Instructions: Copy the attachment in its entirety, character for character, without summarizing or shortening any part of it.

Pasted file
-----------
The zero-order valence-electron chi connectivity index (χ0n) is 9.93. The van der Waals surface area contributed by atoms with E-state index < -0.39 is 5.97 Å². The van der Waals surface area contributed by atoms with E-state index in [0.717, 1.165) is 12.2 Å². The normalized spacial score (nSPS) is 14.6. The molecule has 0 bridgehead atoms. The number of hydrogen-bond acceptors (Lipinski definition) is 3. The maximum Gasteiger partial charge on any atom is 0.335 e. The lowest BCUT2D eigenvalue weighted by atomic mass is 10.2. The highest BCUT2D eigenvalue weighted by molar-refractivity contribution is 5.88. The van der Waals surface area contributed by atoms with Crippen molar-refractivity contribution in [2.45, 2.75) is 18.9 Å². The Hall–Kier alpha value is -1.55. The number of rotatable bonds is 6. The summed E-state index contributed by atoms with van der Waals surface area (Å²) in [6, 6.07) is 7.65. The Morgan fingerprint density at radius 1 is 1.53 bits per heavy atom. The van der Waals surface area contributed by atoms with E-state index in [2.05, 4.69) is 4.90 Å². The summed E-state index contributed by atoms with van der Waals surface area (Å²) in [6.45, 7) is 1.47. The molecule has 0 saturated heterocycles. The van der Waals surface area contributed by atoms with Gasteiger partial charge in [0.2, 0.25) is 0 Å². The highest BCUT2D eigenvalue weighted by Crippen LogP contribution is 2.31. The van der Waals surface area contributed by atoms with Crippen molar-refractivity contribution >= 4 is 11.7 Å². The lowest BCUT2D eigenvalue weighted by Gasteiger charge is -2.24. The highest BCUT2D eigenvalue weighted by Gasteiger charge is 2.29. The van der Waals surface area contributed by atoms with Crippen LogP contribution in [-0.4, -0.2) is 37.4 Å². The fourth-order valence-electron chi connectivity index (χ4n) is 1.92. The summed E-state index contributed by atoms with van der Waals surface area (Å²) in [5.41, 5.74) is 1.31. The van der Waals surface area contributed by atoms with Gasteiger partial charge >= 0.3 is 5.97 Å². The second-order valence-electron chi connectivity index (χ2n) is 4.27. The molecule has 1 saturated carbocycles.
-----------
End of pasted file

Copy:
The zero-order valence-electron chi connectivity index (χ0n) is 9.93. The van der Waals surface area contributed by atoms with E-state index < -0.39 is 5.97 Å². The van der Waals surface area contributed by atoms with E-state index in [0.717, 1.165) is 12.2 Å². The normalized spacial score (nSPS) is 14.6. The molecule has 0 bridgehead atoms. The number of hydrogen-bond acceptors (Lipinski definition) is 3. The maximum Gasteiger partial charge on any atom is 0.335 e. The lowest BCUT2D eigenvalue weighted by atomic mass is 10.2. The highest BCUT2D eigenvalue weighted by molar-refractivity contribution is 5.88. The van der Waals surface area contributed by atoms with Crippen molar-refractivity contribution in [2.45, 2.75) is 18.9 Å². The Hall–Kier alpha value is -1.55. The number of rotatable bonds is 6. The summed E-state index contributed by atoms with van der Waals surface area (Å²) in [6, 6.07) is 7.65. The Morgan fingerprint density at radius 1 is 1.53 bits per heavy atom. The van der Waals surface area contributed by atoms with E-state index in [2.05, 4.69) is 4.90 Å². The summed E-state index contributed by atoms with van der Waals surface area (Å²) in [6.45, 7) is 1.47. The molecule has 0 saturated heterocycles. The van der Waals surface area contributed by atoms with Gasteiger partial charge in [0.2, 0.25) is 0 Å². The highest BCUT2D eigenvalue weighted by Crippen LogP contribution is 2.31. The van der Waals surface area contributed by atoms with Crippen molar-refractivity contribution >= 4 is 11.7 Å². The lowest BCUT2D eigenvalue weighted by Gasteiger charge is -2.24. The highest BCUT2D eigenvalue weighted by Gasteiger charge is 2.29. The van der Waals surface area contributed by atoms with Crippen LogP contribution in [-0.4, -0.2) is 37.4 Å². The fourth-order valence-electron chi connectivity index (χ4n) is 1.92. The summed E-state index contributed by atoms with van der Waals surface area (Å²) in [5.41, 5.74) is 1.31. The van der Waals surface area contributed by atoms with Gasteiger partial charge >= 0.3 is 5.97 Å². The second-order valence-electron chi connectivity index (χ2n) is 4.27. The molecule has 1 saturated carbocycles.